Religion. For most people, religion is like a puzzle piece to life. It carries a level of importance like no other and helps people live life with discipline, direction, and love. But, religion, if implemented incorrectly, can also criminalize people. It can make you close-minded, harsh, violent, and more. Such is the story of Papa, in Purple Hibiscus. The incomparable influence of religion on Papa pushes him to be violent and insensitive towards his family. In the novel Purple Hibiscus by Chimamanda Ngozi Adichie, Papa’s firm belief in Christianity and it’s unjustified implementation in daily life brings out change through Aunty Ifeoma’s persevering resistance and the family’s changing views on Papa.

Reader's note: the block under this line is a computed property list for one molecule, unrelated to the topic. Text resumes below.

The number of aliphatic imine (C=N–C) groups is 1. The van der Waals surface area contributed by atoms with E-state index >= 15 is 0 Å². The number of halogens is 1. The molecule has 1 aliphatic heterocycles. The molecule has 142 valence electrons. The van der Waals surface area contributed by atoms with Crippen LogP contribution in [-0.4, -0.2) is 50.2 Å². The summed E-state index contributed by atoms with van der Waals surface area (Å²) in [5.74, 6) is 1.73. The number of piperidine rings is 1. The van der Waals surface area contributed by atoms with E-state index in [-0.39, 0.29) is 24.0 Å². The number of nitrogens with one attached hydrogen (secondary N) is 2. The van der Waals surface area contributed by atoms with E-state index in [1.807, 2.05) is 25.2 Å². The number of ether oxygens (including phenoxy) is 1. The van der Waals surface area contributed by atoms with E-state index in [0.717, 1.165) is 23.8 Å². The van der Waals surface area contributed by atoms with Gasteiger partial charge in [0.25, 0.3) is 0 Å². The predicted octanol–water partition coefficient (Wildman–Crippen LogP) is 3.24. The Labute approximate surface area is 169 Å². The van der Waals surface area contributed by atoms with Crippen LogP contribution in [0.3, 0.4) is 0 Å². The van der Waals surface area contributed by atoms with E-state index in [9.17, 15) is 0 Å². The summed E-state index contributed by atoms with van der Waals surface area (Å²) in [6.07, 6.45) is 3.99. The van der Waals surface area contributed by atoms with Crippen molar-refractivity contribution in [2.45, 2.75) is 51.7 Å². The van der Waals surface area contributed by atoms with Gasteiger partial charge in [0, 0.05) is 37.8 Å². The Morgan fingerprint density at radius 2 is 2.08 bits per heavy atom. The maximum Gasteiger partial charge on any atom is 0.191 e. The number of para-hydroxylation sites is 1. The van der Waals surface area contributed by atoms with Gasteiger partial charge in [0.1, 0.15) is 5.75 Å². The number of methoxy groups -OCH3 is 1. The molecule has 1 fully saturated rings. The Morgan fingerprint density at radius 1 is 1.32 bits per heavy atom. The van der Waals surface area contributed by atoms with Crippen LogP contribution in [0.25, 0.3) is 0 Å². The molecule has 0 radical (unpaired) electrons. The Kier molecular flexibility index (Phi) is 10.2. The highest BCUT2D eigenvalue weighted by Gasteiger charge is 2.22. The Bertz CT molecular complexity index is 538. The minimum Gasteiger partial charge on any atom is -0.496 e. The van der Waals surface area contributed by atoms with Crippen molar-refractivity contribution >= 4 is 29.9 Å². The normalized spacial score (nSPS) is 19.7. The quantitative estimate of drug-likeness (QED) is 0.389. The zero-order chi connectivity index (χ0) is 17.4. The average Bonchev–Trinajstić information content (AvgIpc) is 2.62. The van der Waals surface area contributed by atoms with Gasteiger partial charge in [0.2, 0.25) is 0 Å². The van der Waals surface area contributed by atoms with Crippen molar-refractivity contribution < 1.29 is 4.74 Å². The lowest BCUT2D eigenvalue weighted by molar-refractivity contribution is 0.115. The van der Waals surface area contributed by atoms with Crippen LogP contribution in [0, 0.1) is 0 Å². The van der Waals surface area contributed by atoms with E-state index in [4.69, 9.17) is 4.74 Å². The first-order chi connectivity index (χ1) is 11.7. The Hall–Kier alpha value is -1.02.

Aunty Ifeoma speaks against Eugene, both directly and indirectly, and it is this resistance against his values and beliefs that inaugurates change. To begin, Aunty Infeoma puts forward the fact that sometimes, leaving your life partner marks the beginning of a successful and happy life. When talking to Mama (Papa’s wife), Aunty Ifeoma says, “Nyunye m, sometimes life begins when marriage ends” (Adichie 75). Aunty Ifeoma, losing her own husband to an accident and being a professor, has experience and knowledge. She gives Mama the example of her university students, specifically girls, who after obtaining their degrees and getting married, enter a world of inequitable control by their husbands. This also implies the event nearing the end of the book where in order for Mama to rebel against Papa and escape his atrocities, Mama may have to “end” her marriage as well. Papa would consider this as something against his values and beliefs, but Aunty Ifeoma doesn’t care; she speaks her voice out. In the same conversation with Mama, Aunty Ifeoma demonstrates oppression and resistance by turning down an irresistible offer by Eugene. She recalls, Have you forgotten that Eugene offered to buy me a car… but first, he wanted us to join the Knights of St. John, … send Amaka to a convent school. He even wanted me to stop wearing makeup! I want a new car, nyunye m, and I want to use my gas cooker again and I want a new freezer and I want money so that I will not have to unravel the seams of Chima’s trousers when he outgrows them. (95)